• FRIDAY, APRIL 04, 2008

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    Poor Ladyhawk, with the sudden rise of label mates Black Mountain, the comparisons will be sprinkled all over every review you read. What shouldn’t be lost is the soul, sweat, and booze that had to be consumed to create their new aptly titled album, Shots (Jagjaguwar). Hints of the bands' previous efforts are notable throughout, but so is the volume and screaming guitars that may be new for some fans.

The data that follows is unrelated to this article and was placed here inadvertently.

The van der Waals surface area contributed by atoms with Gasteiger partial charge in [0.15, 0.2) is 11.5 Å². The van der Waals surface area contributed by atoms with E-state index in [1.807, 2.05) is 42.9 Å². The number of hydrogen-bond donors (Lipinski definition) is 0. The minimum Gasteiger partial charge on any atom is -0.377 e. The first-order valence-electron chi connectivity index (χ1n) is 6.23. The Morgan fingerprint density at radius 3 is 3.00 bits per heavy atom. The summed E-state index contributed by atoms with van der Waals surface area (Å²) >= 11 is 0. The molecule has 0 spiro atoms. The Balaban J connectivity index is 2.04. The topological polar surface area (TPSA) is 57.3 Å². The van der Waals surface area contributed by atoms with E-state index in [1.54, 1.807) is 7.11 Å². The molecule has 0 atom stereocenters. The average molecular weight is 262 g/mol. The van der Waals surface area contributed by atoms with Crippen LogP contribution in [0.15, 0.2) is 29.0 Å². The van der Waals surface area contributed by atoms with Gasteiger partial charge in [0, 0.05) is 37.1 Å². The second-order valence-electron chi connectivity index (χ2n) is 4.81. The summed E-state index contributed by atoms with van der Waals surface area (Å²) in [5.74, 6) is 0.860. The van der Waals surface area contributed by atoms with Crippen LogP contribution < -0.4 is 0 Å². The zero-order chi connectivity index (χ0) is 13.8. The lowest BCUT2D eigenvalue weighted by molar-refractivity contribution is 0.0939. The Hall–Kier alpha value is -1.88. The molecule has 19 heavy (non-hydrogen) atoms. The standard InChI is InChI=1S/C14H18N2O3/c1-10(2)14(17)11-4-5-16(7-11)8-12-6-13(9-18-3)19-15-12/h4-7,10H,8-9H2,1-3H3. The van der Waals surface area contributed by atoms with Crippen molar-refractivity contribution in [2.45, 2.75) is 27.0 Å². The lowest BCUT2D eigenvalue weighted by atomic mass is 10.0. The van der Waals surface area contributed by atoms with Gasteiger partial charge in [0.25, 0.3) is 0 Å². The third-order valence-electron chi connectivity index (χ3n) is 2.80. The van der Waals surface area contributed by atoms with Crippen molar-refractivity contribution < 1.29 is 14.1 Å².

The record kicks off with the track, “I Don’t Always Know What I’m Saying.” It starts off with slices of New Order guitar’s and haunting vocals while in route to turning into a full- fledged rocker. Just as you’re about to stick a genre label on the band, they throw you a 58-foot curve ball with the manic “S.T.H.D.” The song’s thick rhythm section is the perfect foundation for the feedback soaked guitars and panic attack style vocals. The impressive nature in which the songs are crafted should not go unnoticed here, as the band is as tight musically as ever. Each instrument is as important as the next with no one holding rank. The bands' intensity is a clear impact of playing off of each other, and that is what makes this album work so well. Two perfect examples of this are “Fear,” which has the pleading lyrics “I want to taste something other than tears/ I don’t want to go home but I cant stay here,” over a rolling Richard Hell influenced bass line. The second is “Ghost Blues,” a ten minute plus explosion of sound combining the space-rock of Black Sabbath’s Vol.4 with the road hangover of Neil Young’s Tonight’s The Night. Ladyhawk have made a reputation for themselves as one of the great live bands of the day, which does not always translate well on record. It’s easy for bands to lose intensity and passion while in the studio as apposed to performing live, it’s just not an option for Ladyhawk. - Tom Duffy

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